Global markets were battered brutally in January, the worst since the financial crisis in 2008.
Circuit breaker mechanism, which was introduced in January to cushion the Chinese equity markets from excessive volatility, ironically spurred panic and hurt global market sentiments. Amidst such gloom, the only metal which stood the test of time was zinc, thanks to the supply tightening measures by major producers.Mines closure
Australia’s giant Century mine and Ireland’s Lisheen mine ultimately called it off earlier this year after proposing output cuts in 2014. Mining company MMG exported its final shipment of zinc concentrate from Karumba, marking the end of production at Century Mine, one of the world’s largest zinc and lead deposits.
Another major support came from Switzerland-based mining and trading giant Glencore’s decision to mothball around 500,000 tonnes per year of mining capacity, mostly in Australia and Peru, apart from Europe’s biggest zinc producer Nyrstar’s suspension of its 50,000-tonne-per-year Middle Tennessee mines.
This is in addition to Glencore’s announcement in October 2015 that it will cut 500,000 tonnes of annual zinc production, equivalent to around four per cent of global supply.
Furthermore, Horsehead Holding Corp, a large US zinc producer, which has been operating for around 150 years, filed for Chapter 11 bankruptcy on February 2, hurt by slump in metals prices and a shortage of cash.
Owing to such aggressive supply reductions, Treatment Charges (TCs) or fees paid by miners to smelters to process raw material into metal has tumbled to around $125 a tonne from $220 a few months ago.
The closure of major zinc mines has reduced supply, resulting in lower treatment fees charged by smelters.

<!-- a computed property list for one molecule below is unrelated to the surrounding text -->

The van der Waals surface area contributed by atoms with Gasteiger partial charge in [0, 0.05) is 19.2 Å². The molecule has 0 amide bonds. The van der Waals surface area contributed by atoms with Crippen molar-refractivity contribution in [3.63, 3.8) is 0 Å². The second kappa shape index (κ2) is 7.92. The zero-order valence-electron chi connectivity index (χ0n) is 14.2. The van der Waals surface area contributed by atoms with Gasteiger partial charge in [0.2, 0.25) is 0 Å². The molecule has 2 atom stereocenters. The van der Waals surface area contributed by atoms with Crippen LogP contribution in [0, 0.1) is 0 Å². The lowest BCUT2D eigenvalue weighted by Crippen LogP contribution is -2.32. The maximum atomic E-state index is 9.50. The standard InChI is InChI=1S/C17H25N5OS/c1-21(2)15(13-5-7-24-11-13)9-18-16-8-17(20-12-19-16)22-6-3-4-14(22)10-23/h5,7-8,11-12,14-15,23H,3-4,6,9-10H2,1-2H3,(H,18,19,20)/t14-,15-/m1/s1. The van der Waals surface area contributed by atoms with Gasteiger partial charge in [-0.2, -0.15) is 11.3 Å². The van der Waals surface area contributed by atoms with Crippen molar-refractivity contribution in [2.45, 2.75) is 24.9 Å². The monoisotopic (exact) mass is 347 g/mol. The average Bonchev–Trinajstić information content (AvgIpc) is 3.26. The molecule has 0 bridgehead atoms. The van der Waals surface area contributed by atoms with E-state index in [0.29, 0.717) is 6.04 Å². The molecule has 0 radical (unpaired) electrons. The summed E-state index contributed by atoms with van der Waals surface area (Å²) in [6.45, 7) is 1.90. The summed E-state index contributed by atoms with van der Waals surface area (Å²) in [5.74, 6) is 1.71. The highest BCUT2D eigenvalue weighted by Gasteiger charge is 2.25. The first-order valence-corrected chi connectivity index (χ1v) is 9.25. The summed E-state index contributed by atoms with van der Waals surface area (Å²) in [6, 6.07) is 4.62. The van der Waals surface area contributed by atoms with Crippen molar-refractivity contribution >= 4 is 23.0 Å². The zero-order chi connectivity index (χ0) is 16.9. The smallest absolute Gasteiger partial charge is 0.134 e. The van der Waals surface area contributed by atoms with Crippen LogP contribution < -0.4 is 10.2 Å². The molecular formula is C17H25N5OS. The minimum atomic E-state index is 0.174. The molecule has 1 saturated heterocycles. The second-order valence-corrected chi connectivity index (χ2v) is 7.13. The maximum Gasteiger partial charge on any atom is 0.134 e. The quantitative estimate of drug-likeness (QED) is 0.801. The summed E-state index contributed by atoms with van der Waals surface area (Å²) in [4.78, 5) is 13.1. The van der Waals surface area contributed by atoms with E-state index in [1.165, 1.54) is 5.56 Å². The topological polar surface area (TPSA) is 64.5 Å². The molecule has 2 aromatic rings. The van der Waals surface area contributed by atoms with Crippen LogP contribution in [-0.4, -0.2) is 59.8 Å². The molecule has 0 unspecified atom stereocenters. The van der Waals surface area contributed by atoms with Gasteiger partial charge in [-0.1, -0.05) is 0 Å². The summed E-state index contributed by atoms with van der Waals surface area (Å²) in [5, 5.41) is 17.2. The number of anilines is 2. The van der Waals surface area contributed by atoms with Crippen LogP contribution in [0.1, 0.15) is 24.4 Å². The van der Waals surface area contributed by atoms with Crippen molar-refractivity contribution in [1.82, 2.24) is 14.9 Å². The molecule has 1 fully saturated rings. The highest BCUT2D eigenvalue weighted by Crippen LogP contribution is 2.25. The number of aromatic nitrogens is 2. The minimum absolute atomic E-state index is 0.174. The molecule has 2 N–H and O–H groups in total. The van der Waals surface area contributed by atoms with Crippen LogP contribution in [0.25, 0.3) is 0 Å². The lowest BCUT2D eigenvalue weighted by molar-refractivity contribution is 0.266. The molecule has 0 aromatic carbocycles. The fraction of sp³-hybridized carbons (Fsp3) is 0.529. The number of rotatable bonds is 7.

This shows that the concentrate is not as readily available as last year but imports show a positive trend as steel mills gear up for the Chinese production of galvanised steel products.
Recent data released by the General Administration of Customs showed refined imports of zinc soared by 150 per cent in January.
Zinc imports surged by 440 per cent in December 2015 after shipments nearly quadrupled in November and almost tripled in October. Taking tightening measures into consideration, Mitsui Mining & Smelting Co., Japan’s top zinc supplier, stated that zinc market balance is likely to shift to deficit of 440,000 tonnes, the most in more than a decade and prices likely to surge by about a third in 2016.Strong demand
Along with supply constraints, demand prospects too brightened as Chinese car sales were up 9 per cent year-on-year in January after rising 13.4 per cent in the fourth quarter of 2015 from the corresponding period of last year. Global automotive market is a large component of demand for zinc and numbers show the industry remains robust.
Overall, output cuts and anticipation of higher deficit in 2016 place the grayish white metal in a win-win situation.
Hence, we expect zinc prices to trend higher from a two-month perspective and LME zinc (CMP: $1,808) prices can possibly head higher towards $2,000/tonne while MCX zinc (CMP: ₹121.35) prices may surge towards ₹140/kg as rupee depreciation towards 70-mark will also be a supporting factor.